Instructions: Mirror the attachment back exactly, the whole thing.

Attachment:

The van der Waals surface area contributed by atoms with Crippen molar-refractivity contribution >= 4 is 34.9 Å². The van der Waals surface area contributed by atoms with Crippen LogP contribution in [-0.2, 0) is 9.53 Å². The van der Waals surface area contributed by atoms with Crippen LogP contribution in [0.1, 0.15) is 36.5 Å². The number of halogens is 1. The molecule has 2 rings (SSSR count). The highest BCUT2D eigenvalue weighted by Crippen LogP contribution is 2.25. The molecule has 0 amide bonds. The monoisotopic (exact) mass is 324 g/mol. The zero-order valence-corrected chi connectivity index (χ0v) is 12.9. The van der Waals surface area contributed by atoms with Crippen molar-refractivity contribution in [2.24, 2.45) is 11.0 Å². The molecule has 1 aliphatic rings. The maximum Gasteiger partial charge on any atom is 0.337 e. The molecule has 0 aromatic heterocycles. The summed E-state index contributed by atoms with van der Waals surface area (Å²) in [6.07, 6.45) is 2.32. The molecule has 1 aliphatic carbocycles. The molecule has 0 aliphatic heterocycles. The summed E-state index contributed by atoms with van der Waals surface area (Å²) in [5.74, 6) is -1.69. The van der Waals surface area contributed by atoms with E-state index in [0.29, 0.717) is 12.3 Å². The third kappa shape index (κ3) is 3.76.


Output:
The van der Waals surface area contributed by atoms with Crippen molar-refractivity contribution >= 4 is 34.9 Å². The van der Waals surface area contributed by atoms with Crippen LogP contribution in [-0.2, 0) is 9.53 Å². The van der Waals surface area contributed by atoms with Crippen LogP contribution in [0.1, 0.15) is 36.5 Å². The number of halogens is 1. The molecule has 2 rings (SSSR count). The highest BCUT2D eigenvalue weighted by Crippen LogP contribution is 2.25. The molecule has 0 amide bonds. The monoisotopic (exact) mass is 324 g/mol. The zero-order valence-corrected chi connectivity index (χ0v) is 12.9. The van der Waals surface area contributed by atoms with Crippen molar-refractivity contribution in [2.24, 2.45) is 11.0 Å². The molecule has 1 aliphatic rings. The maximum Gasteiger partial charge on any atom is 0.337 e. The molecule has 0 aromatic heterocycles. The summed E-state index contributed by atoms with van der Waals surface area (Å²) in [6.07, 6.45) is 2.32. The molecule has 1 aliphatic carbocycles. The molecule has 0 aliphatic heterocycles. The summed E-state index contributed by atoms with van der Waals surface area (Å²) in [5.74, 6) is -1.69. The van der Waals surface area contributed by atoms with E-state index in [0.29, 0.717) is 12.3 Å². The third kappa shape index (κ3) is 3.76.